The solution is shown in Fig. 7 for a (x, τ) plane, the forcing (3.5) and a mean flow and d = 1/2.5 [nondimensional units; and d = 1/(5 days) in dimensional units]. There is no response for τ < −1, of course, nor for x < −1, but there is a rapid buildup of the standard structure with a maximum near x = 0 and minima upstream and downstream. The situation at τ = 0 corresponds reasonably well with Fig. 5b. The pattern moves then downstream with the mean flow. There is little activity at x > 0 for, say, τ > 2. The advection solution, however, is not satisfactory farther downstream because the decay is dictated by the damping. Atmospheric damping times are certainly not shorter than 5 days (e.g., Whitaker and Sardeshmukh 1998). The response in Fig. 7 is small for, say, τ ≥ 3 (i.e., after two weeks). That is too long compared to the observations.

Fig. 7.
Fig. 7.

Covariance of the forcing (3.5) at y = 0 and the potential vorticity as a function of nondimensional time and zonal coordinates according to (3.4) with forcing (3.5). Negative values are shaded.

Citation: Journal of the Atmospheric Sciences 68, 6; 10.1175/2011JAS3654.1

The ratio of maximum response to maximum input is ~0.8 day taking into account (3.5), Fig. 7, and the scaling. The observed ratio of ~0.1 day is much smaller. One can bring down the result of the advection model somewhat by choosing specific parameter values but we have not been able to match the observations for a reasonable choice. In other words, the response in the advection model is too strong and too long-lived. Atmospheric dynamics has more possibilities to react than an advection model. This finding is in line with the result of Whitaker and Sardeshmukh (1998) that the white noise forcing provides only a minor fraction of the flow’s energy. On the other hand, we can test the assumption of white noise in time by replacing cos(πτ/2) by a delta function. It can be seen from (3.4) that for τ < 0. There is then a jump to the full profile of D with respect to x at τ = 0. This profile moves then with speed c + U downstream and is damped.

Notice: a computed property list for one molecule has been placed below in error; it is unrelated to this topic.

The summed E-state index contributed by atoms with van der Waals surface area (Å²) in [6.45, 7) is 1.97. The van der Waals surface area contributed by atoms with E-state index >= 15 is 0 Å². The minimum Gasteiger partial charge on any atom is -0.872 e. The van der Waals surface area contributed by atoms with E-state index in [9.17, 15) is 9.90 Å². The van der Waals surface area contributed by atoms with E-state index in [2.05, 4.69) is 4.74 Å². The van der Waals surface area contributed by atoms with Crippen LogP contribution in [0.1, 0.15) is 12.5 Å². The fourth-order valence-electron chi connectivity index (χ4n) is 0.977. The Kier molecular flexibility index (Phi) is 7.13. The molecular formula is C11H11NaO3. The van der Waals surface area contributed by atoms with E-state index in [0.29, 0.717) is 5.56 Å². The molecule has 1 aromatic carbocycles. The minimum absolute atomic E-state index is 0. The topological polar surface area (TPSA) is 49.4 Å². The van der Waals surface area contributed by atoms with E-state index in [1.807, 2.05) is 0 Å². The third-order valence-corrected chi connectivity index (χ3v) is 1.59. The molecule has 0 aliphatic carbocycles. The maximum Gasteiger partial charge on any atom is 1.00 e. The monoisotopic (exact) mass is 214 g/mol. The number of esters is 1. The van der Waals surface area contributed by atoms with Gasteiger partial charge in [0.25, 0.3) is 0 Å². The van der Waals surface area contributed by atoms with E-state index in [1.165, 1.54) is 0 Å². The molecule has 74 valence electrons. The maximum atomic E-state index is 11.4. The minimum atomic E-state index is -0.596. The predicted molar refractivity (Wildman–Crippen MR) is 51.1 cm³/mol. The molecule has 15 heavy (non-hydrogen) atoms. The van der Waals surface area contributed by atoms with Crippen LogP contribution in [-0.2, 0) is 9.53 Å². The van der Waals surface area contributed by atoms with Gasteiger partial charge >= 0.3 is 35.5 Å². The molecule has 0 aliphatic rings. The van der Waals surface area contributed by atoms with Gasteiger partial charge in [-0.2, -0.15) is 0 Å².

4. Discussion and conclusions

The three-dimensional divergence of the PV flux has been evaluated from data because this is the dynamic forcing needed in linear models of point-correlation maps. It is found that the autocovariance shows a distinct maximum at τ = 0 but the values for lags of a few days are negative and not negligible as requested by a white noise model.

The forcing is almost white in meridional direction but not zonally where pronounced up- and downstream minima are found. The extent of this wave pattern is about 3000 km. Thus the forcing has a zonally propagating structure.

The response pattern near τ = 0 shows reasonably good agreement with that resulting from the advection equation for a forcing that mimics the observed forcing. The advective solution, however, is not acceptable for large τ and x because the observed decay cannot be captured with realistic damping rates. Moreover, the amplitudes of the response are too large. This means that the forcing is too effective in “generating” PV compared to the atmosphere. This deficit of the advection model may be explained by the fact that the advection model assumes a one-layer atmosphere without meridional PV gradients. The PV in this model responds differently to a forcing than does the atmospheric PV. On the other hand, we have to stress that although F is treated like a forcing in the paper, the divergence of the eddy PV flux is just a term in the PV equation. Nevertheless, if is prescribed according to observations a satisfactory result can be expected from a solution of (1.3). If, however, is assumed to be white in time then we have for τ < 0 in strong contradiction to the observations. Nonlinear eddy terms should not be assumed to be white.